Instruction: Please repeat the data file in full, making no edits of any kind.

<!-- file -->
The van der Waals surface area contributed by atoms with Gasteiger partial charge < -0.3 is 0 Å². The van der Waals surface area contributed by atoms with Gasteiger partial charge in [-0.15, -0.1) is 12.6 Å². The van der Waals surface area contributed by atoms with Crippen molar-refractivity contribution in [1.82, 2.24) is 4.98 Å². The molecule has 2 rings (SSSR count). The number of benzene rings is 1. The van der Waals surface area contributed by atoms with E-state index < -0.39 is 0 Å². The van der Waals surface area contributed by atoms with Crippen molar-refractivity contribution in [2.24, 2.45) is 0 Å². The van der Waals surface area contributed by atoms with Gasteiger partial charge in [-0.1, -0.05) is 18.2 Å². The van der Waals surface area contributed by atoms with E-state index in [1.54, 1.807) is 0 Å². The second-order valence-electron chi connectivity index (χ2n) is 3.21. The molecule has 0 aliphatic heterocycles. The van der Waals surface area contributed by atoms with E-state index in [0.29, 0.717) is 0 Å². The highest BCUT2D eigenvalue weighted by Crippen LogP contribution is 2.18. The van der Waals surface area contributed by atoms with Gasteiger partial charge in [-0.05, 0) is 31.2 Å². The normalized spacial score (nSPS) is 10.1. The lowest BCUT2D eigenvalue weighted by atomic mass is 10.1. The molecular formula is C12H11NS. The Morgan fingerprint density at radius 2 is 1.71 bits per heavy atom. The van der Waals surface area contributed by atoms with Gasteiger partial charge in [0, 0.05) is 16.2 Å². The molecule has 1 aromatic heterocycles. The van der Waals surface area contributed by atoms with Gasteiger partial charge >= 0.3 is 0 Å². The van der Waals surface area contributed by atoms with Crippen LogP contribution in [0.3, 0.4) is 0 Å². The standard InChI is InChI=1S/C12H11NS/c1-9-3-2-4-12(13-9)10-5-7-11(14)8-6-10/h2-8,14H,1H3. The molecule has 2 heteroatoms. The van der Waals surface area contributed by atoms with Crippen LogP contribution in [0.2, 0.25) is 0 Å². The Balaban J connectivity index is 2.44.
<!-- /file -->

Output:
The van der Waals surface area contributed by atoms with Gasteiger partial charge < -0.3 is 0 Å². The van der Waals surface area contributed by atoms with Gasteiger partial charge in [-0.15, -0.1) is 12.6 Å². The van der Waals surface area contributed by atoms with Crippen molar-refractivity contribution in [1.82, 2.24) is 4.98 Å². The molecule has 2 rings (SSSR count). The number of benzene rings is 1. The van der Waals surface area contributed by atoms with E-state index < -0.39 is 0 Å². The van der Waals surface area contributed by atoms with Crippen molar-refractivity contribution in [2.24, 2.45) is 0 Å². The van der Waals surface area contributed by atoms with Gasteiger partial charge in [-0.1, -0.05) is 18.2 Å². The van der Waals surface area contributed by atoms with E-state index in [1.54, 1.807) is 0 Å². The second-order valence-electron chi connectivity index (χ2n) is 3.21. The molecule has 0 aliphatic heterocycles. The van der Waals surface area contributed by atoms with E-state index in [0.29, 0.717) is 0 Å². The highest BCUT2D eigenvalue weighted by Crippen LogP contribution is 2.18. The van der Waals surface area contributed by atoms with Gasteiger partial charge in [-0.05, 0) is 31.2 Å². The normalized spacial score (nSPS) is 10.1. The lowest BCUT2D eigenvalue weighted by atomic mass is 10.1. The molecular formula is C12H11NS. The Morgan fingerprint density at radius 2 is 1.71 bits per heavy atom. The van der Waals surface area contributed by atoms with Gasteiger partial charge in [0, 0.05) is 16.2 Å². The molecule has 1 aromatic heterocycles. The van der Waals surface area contributed by atoms with Gasteiger partial charge >= 0.3 is 0 Å². The van der Waals surface area contributed by atoms with Crippen LogP contribution in [0.3, 0.4) is 0 Å². The standard InChI is InChI=1S/C12H11NS/c1-9-3-2-4-12(13-9)10-5-7-11(14)8-6-10/h2-8,14H,1H3. The molecule has 2 heteroatoms. The van der Waals surface area contributed by atoms with Crippen LogP contribution in [0.2, 0.25) is 0 Å². The Balaban J connectivity index is 2.44.